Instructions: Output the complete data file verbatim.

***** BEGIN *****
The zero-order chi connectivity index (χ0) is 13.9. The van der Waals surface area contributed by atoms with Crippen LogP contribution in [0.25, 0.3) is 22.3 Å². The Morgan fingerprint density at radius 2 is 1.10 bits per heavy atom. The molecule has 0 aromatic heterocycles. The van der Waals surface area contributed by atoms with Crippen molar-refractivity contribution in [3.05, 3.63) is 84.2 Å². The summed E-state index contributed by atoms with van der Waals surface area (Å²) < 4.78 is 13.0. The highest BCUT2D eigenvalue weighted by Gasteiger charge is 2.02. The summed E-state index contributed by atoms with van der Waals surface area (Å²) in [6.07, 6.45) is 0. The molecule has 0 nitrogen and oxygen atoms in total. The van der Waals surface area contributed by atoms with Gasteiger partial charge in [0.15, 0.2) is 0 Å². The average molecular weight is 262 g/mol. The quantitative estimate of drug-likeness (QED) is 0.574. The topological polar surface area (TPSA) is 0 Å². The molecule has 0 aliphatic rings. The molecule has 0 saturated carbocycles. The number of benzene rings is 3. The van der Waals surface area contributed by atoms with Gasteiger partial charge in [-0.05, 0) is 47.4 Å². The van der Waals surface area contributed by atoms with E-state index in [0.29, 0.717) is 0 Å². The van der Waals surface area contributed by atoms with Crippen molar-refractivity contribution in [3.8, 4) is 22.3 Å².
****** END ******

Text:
The zero-order chi connectivity index (χ0) is 13.9. The van der Waals surface area contributed by atoms with Crippen LogP contribution in [0.25, 0.3) is 22.3 Å². The Morgan fingerprint density at radius 2 is 1.10 bits per heavy atom. The molecule has 0 aromatic heterocycles. The van der Waals surface area contributed by atoms with Crippen molar-refractivity contribution in [3.05, 3.63) is 84.2 Å². The summed E-state index contributed by atoms with van der Waals surface area (Å²) < 4.78 is 13.0. The highest BCUT2D eigenvalue weighted by Gasteiger charge is 2.02. The summed E-state index contributed by atoms with van der Waals surface area (Å²) in [6.07, 6.45) is 0. The molecule has 0 nitrogen and oxygen atoms in total. The van der Waals surface area contributed by atoms with Gasteiger partial charge in [0.15, 0.2) is 0 Å². The average molecular weight is 262 g/mol. The quantitative estimate of drug-likeness (QED) is 0.574. The topological polar surface area (TPSA) is 0 Å². The molecule has 0 aliphatic rings. The molecule has 0 saturated carbocycles. The number of benzene rings is 3. The van der Waals surface area contributed by atoms with Gasteiger partial charge in [-0.05, 0) is 47.4 Å². The van der Waals surface area contributed by atoms with E-state index in [0.29, 0.717) is 0 Å². The van der Waals surface area contributed by atoms with Crippen molar-refractivity contribution in [3.8, 4) is 22.3 Å².